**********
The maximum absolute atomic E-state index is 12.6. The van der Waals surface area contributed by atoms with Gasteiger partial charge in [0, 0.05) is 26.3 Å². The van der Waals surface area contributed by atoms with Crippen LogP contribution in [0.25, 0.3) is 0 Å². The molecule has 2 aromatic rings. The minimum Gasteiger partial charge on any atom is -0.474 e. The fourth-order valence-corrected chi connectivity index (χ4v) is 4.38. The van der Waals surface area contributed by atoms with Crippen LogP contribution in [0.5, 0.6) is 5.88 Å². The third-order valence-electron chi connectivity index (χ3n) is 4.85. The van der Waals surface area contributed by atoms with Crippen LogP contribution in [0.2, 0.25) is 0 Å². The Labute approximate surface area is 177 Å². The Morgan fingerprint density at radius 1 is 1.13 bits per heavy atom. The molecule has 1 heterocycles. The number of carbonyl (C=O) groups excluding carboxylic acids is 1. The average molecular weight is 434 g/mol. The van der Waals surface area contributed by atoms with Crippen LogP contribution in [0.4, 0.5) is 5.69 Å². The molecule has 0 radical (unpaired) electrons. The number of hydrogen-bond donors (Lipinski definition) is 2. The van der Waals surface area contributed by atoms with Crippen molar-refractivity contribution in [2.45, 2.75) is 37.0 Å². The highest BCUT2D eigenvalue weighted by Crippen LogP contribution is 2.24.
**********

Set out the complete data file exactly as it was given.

The maximum absolute atomic E-state index is 12.6. The van der Waals surface area contributed by atoms with Gasteiger partial charge in [0, 0.05) is 26.3 Å². The van der Waals surface area contributed by atoms with Crippen LogP contribution in [0.25, 0.3) is 0 Å². The molecule has 2 aromatic rings. The minimum Gasteiger partial charge on any atom is -0.474 e. The fourth-order valence-corrected chi connectivity index (χ4v) is 4.38. The van der Waals surface area contributed by atoms with Crippen LogP contribution in [0.5, 0.6) is 5.88 Å². The third-order valence-electron chi connectivity index (χ3n) is 4.85. The van der Waals surface area contributed by atoms with Crippen LogP contribution in [0.2, 0.25) is 0 Å². The Labute approximate surface area is 177 Å². The Morgan fingerprint density at radius 1 is 1.13 bits per heavy atom. The molecule has 1 heterocycles. The number of carbonyl (C=O) groups excluding carboxylic acids is 1. The average molecular weight is 434 g/mol. The van der Waals surface area contributed by atoms with Crippen LogP contribution in [0.4, 0.5) is 5.69 Å². The molecule has 0 radical (unpaired) electrons. The number of hydrogen-bond donors (Lipinski definition) is 2. The van der Waals surface area contributed by atoms with Crippen molar-refractivity contribution in [2.45, 2.75) is 37.0 Å². The highest BCUT2D eigenvalue weighted by Crippen LogP contribution is 2.24.